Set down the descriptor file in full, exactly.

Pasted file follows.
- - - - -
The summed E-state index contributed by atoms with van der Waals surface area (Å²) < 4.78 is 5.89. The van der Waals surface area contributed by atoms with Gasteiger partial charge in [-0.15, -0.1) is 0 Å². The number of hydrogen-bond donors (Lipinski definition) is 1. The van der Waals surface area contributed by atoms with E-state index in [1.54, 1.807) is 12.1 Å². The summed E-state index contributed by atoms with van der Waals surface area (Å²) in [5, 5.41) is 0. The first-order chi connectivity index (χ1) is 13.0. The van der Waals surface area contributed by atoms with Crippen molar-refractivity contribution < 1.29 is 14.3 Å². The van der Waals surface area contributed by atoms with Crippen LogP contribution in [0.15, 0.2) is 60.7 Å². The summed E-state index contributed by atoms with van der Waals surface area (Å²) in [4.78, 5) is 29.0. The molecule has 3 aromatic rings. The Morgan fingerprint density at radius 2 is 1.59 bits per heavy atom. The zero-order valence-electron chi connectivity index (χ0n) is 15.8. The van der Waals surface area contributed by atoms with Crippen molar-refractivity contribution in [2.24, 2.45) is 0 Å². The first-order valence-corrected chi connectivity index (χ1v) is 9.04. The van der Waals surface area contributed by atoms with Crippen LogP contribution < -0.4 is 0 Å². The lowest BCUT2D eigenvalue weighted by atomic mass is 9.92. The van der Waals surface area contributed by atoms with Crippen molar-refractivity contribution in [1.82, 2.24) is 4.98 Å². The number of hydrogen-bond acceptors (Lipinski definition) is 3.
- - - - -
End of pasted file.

The summed E-state index contributed by atoms with van der Waals surface area (Å²) < 4.78 is 5.89. The van der Waals surface area contributed by atoms with Gasteiger partial charge in [-0.15, -0.1) is 0 Å². The number of hydrogen-bond donors (Lipinski definition) is 1. The van der Waals surface area contributed by atoms with E-state index in [1.54, 1.807) is 12.1 Å². The summed E-state index contributed by atoms with van der Waals surface area (Å²) in [5, 5.41) is 0. The first-order chi connectivity index (χ1) is 13.0. The van der Waals surface area contributed by atoms with Crippen molar-refractivity contribution < 1.29 is 14.3 Å². The van der Waals surface area contributed by atoms with Crippen LogP contribution in [0.15, 0.2) is 60.7 Å². The summed E-state index contributed by atoms with van der Waals surface area (Å²) in [4.78, 5) is 29.0. The molecule has 3 aromatic rings. The Morgan fingerprint density at radius 2 is 1.59 bits per heavy atom. The zero-order valence-electron chi connectivity index (χ0n) is 15.8. The van der Waals surface area contributed by atoms with Crippen molar-refractivity contribution in [2.24, 2.45) is 0 Å². The first-order valence-corrected chi connectivity index (χ1v) is 9.04. The van der Waals surface area contributed by atoms with Crippen LogP contribution < -0.4 is 0 Å². The lowest BCUT2D eigenvalue weighted by atomic mass is 9.92. The van der Waals surface area contributed by atoms with Crippen molar-refractivity contribution in [1.82, 2.24) is 4.98 Å². The number of hydrogen-bond acceptors (Lipinski definition) is 3.